NEOWISE comet still visible in night sky, but not for long

July 19, 2020, 6:59 AM

First of all, yes, NEOWISE, the name given to the new darling of the summer sky, is an acronym. It was named for the NASA space telescope that discovered it: Near-Earth Object Wide-field Infrared Survey Explorer. You might hope it was named some version of "new wisdom," 'cause lord knows we could use some of that in this stupid world, but nope -- acronym. 

It's the first comet you can see with your naked eye since Comet Hale-Bopp of the late 1990s, which you might recall led to a mass suicide in San Diego, by 39 members of a religious cult who believed the comet was camouflage for a spacecraft that had come to take them to their next home. NEOWISE sort of snuck up on us, so hopefully no one has any apocalyptic designs on the thing, and it's just here to charm and amaze us for a few days.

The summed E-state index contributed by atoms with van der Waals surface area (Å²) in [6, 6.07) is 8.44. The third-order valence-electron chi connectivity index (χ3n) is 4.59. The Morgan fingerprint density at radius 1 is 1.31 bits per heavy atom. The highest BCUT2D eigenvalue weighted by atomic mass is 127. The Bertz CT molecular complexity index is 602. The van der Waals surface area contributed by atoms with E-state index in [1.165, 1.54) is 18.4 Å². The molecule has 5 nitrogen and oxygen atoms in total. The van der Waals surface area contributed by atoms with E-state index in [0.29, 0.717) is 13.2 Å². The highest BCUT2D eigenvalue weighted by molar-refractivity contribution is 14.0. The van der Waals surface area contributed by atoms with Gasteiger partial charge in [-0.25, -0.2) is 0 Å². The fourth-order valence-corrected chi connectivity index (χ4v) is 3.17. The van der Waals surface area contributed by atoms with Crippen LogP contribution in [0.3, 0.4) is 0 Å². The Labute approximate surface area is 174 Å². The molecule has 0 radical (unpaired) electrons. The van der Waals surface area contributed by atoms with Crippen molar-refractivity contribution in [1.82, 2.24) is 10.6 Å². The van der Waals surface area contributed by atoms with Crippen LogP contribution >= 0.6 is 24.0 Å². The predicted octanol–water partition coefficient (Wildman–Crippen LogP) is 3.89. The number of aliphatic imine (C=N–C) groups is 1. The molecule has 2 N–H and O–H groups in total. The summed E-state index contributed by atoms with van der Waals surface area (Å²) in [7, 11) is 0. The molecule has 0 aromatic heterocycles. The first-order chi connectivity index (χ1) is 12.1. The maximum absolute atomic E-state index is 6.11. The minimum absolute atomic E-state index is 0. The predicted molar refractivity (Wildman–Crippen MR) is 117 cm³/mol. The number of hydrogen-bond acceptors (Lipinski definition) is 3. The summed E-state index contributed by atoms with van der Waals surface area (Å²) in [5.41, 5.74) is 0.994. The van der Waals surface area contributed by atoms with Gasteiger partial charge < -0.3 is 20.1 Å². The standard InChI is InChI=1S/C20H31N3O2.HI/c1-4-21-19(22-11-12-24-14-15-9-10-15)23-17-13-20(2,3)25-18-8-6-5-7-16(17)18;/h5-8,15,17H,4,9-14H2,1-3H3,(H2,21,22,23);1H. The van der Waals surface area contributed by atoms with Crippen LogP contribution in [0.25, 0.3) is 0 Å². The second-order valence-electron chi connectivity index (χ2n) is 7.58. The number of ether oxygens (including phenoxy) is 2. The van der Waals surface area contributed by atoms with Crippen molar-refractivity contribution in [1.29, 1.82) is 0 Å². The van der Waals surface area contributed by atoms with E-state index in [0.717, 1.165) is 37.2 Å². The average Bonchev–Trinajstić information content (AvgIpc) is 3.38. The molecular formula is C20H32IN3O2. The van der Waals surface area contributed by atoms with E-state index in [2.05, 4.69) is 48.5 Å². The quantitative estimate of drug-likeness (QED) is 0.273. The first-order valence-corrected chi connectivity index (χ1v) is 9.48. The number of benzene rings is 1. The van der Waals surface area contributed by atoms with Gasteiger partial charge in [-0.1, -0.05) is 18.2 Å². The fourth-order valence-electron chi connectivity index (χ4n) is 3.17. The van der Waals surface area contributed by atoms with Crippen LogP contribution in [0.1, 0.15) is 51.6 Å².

How to see it? The Lansing State Journal has helpful tips

It will be bright enough to see without binoculars or a telescope in Michigan for the next few days, primarily at dusk and dawn. Once it vanishes, it won't be back around for roughly 7,000 years.

The story suggests leaving the city (light pollution will make it harder to see), looking in the right part of the sky (use the compass on your phone, or an app), and go soon -- you only have a few days. And keep your heart open to the wonder of it all:

"It takes you away from the things that are bothering you on the planet Earth and focuses your attention on how vast the universe is, how extensive and mysterious," (Capital Area Astronomy Association President Michael Rogers) said. "The primary reason to get into [astronomy] is that it takes you away from your everyday cares and worries and makes you focus on the entire universe and the infinity of time and space."

You might also spare a thought for the late Comet Bar, cruelly taken from us to make room for Little Caesars Arena, and a worse trade it's hard to imagine. 

Read more:  Lansing State Journal

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